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Re: Need Quad Ethernet for router box



After getting some much needed sleep I realized the key things I left
out of the last post. 

Ethernet wise, currently the whole mess is at 100MB...  It will be that
way at least for 12 months after this.   As far as heavily used, I just
got on the scene myself and the usage is way down.  School, summers
off.  But the end of the year is crazy for them network wise.  So in
the end, all I can say at this point is that its barely running at peak
usage on 100MB.

I was thinking Gigabit for the larger buffers they have, and support
future expansion - In a few months, or sooner I want to bring one of
the segments up to GigE from the router out to the switches in that
building.

Part of the segmentation is to get students and faculity onto different
segments and give me more control at either the inner firewall or the
outer firewall.  I can however, as you suggested, aggregate a few into
one subnet.  I will look into that today - but the lightly used ones
can be definately be done that way.  

The other reason for segmentation is the incredible sprawl this has...
It stretches from each end of campus to the other.  

Space is not a factor, I can fit a 6U into the rack without much
trouble.

I too looked for the sk cards, but there is no Quad for them.  I was
hoping to reduce interrupts by using Quad cards...  If I went with
several sk dual cards, say 3 of them, would my interrupts be killing
me?  

Thanks

Bill


On Thu, 21 Jul 2005 02:09:22 -0500
Kevin <kkadow_(_at_)_gmail_(_dot_)_com> wrote:

> On 7/21/05, Bill Chmura <Bill_(_at_)_explosivo_(_dot_)_com> wrote:
> > We finally got some money to build a router for the center of a 200-300
> > user network.  Upon arrival I found it to be one giant segment with old
> > old switches (sort of - not real ones) and terrible sprawl.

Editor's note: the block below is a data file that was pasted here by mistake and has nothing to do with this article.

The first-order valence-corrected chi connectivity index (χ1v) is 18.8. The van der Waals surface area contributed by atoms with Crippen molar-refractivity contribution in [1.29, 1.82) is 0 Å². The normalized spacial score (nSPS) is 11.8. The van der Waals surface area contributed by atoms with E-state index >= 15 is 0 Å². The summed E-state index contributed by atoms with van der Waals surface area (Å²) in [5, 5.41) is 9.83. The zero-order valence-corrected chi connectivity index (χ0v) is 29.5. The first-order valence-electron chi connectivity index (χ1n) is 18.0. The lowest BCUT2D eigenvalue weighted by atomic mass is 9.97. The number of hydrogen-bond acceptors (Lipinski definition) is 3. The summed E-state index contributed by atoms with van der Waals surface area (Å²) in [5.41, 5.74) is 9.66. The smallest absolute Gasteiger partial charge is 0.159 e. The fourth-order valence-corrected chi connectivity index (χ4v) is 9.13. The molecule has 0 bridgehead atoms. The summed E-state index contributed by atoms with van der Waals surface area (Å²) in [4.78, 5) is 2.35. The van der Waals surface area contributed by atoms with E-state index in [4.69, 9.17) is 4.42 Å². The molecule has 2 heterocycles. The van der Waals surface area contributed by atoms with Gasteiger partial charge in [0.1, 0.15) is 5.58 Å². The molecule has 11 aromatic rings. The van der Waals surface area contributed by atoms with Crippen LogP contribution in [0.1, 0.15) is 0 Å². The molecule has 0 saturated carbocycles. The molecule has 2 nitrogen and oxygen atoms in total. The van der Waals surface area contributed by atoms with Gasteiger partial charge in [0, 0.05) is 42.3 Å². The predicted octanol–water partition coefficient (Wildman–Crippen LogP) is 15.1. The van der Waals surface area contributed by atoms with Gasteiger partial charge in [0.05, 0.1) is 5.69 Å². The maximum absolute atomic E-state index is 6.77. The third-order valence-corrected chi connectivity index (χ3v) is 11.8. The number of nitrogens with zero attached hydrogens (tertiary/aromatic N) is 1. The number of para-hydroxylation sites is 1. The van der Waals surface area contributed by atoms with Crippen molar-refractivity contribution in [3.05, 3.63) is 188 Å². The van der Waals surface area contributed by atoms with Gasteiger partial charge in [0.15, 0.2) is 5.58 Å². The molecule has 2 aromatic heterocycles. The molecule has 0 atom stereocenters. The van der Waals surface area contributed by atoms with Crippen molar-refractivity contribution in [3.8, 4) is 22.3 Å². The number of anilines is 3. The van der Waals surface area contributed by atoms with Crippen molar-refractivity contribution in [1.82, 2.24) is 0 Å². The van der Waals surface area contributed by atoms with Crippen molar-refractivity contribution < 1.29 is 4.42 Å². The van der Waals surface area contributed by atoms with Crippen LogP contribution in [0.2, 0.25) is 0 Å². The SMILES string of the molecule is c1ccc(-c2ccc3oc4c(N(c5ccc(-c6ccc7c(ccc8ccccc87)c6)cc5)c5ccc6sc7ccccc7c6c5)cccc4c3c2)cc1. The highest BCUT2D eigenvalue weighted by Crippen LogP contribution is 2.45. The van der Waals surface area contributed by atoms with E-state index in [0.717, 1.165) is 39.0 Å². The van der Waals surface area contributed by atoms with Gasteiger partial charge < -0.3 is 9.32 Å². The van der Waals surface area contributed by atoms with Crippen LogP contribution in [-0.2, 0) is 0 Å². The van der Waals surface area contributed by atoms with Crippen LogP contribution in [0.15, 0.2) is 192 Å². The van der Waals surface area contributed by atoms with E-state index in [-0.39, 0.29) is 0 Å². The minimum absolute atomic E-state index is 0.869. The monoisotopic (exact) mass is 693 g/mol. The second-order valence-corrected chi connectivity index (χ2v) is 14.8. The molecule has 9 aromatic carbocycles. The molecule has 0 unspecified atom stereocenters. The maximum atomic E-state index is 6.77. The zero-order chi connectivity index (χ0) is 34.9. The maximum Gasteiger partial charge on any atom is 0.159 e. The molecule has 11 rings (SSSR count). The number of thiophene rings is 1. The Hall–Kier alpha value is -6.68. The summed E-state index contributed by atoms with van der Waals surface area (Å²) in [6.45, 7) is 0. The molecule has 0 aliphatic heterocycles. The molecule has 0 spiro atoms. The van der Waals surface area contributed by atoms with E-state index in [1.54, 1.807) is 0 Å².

> > 
> > I need to build a router that will handle 7 segments, 4 of which are
> > very heavily used, 3 of which are pretty light.
> 
> Can you define "very heavily used" ?
> 
> Have you considered aggregating the lightly-used segments in a slightly
> more modern switch (e.g. a 3524XL), configuring a trunk port from the
> switch to uplink multiple VLANs to a single GigE physical interface on the
> BSD router?
> 
> Alternately, if you really do need router throughput at or above 1000Mbps,
> you might want to consider a purpose-built gigabit router from Cisco :)
> 
> Both suggestions are under the assumption that the "router" is not primarily
> intended as a security separation between subnets.
> 
> 
> > I was contemplating a
> > Quad gigabit card and a 100MB Quad card (to keep the price down).  I've
> > got a budget of $3000 US to build this thing.  I was thinking the Intel
> > Pro 1000 Quad cards, but thats pretty pricy considering I have to
> > aquire the hardware also.
> 
> We are very happy with the ""Intel PRO/1000MT" quad copper GigE cards,
> but we are not coming close to pushing their limits, I'm still waiting for OC-3.
> 
> 
> > Can someone recommend another good obsd friendly good performer / value
> > for the price Quad Ethernet 1000 card?  If I can keep it down, I would
> > use two and not do the 100MB on the slow segments.
> > 
> > Also is going PCI-X going to get me much?  I was reading some notes in
> > the archives (obsd?) that showed the cards won't need it that much, and
> > another post saying it was going to be slammed by a Quad card.
> 
> If you expect to push hundreds of megabits at peak through the multiport
> card, then PCI-X will buy you some headroom.  One caveat, many PCI-X
> motherboards can only run one card at the full 133Mhz speed.
> 
> Kevin Kadow